Yesterday, as you may recall, would have been my sister’s 43rd birthday, had she survived cancer. It was the first May 15 without Ruthie, and by happenstance, it was also the day the monument company delivered and set her tombstone.

Last night, Ruthie’s best friends, all schoolteachers, drove out to the Starhill Cemetery carrying bottles of Ruthie’s favorite wine, and a lemon cake, which she loved. They sat next to her grave and drank toasts to her, and ate cake. Ruthie’s husband Mike joined them. It was, I am told, a wonderful time. These were the same friends who sat up all night long in the church with Ruthie’s body, the night before her funeral, singing and laughing and telling stories about her.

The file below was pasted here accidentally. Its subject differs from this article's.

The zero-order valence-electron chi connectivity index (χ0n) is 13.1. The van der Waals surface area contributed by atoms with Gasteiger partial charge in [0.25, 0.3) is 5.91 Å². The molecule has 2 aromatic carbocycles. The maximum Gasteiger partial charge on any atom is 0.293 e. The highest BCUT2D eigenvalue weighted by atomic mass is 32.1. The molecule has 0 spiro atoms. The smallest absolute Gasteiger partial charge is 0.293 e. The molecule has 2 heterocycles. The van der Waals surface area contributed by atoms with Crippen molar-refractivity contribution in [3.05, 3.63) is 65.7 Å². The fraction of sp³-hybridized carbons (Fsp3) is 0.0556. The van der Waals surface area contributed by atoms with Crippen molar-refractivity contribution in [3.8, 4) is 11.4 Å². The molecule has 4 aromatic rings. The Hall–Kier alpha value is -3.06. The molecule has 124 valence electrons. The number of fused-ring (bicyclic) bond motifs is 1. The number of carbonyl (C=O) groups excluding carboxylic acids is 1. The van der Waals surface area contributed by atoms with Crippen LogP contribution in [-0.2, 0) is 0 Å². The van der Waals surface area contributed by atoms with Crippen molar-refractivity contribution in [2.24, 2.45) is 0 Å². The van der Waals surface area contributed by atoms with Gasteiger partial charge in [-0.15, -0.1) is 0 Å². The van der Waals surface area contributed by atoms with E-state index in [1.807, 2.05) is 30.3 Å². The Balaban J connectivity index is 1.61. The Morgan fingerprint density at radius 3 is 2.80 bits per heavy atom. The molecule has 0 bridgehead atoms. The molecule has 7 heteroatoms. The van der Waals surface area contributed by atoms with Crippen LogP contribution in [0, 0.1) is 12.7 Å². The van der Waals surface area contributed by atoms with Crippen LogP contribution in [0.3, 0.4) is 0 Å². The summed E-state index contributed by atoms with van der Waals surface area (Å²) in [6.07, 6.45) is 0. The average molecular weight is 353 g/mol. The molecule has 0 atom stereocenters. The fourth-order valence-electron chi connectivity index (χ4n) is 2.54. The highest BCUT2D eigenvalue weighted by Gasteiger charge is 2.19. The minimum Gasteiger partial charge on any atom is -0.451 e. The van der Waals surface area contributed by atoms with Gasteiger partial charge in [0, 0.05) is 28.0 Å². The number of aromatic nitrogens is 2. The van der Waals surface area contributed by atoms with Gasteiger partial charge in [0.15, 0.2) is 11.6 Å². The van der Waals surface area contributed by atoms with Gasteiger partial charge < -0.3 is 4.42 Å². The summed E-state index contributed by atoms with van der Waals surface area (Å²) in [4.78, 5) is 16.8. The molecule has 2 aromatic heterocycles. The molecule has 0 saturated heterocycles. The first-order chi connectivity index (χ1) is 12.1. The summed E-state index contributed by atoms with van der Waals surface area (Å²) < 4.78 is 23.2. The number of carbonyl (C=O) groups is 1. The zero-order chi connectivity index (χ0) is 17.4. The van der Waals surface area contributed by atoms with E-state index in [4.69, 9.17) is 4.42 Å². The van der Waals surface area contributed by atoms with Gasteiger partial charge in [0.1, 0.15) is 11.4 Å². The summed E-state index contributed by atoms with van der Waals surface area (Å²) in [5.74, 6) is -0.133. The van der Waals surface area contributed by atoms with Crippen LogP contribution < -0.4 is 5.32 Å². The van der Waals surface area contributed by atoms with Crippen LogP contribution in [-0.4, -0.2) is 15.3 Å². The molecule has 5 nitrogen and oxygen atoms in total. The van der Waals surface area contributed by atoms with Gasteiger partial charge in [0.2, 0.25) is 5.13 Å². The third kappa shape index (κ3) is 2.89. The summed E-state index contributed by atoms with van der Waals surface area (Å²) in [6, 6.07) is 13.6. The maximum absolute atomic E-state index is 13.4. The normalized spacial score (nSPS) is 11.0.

Five minutes ago, I got off a phone call with a young woman from this town who had been a student of Ruthie’s. I didn’t know of her until she wrote me this morning. She drove all day and most of the night to get down here from the upper Midwest, for Ruthie’s funeral. Seeing that funeral, and especially hearing about the wake those teachers held for Ruthie, made her understand what she had here in her hometown. She moved back too, because of Ruthie.

I interviewed her for the book, telling her story. It’s a kind of magic, these tales. They sound like something you’d only see in the movies. But they’re true. I hope and pray that this book does justice to Ruthie’s story, and the story of these wonderful people who loved her so much.

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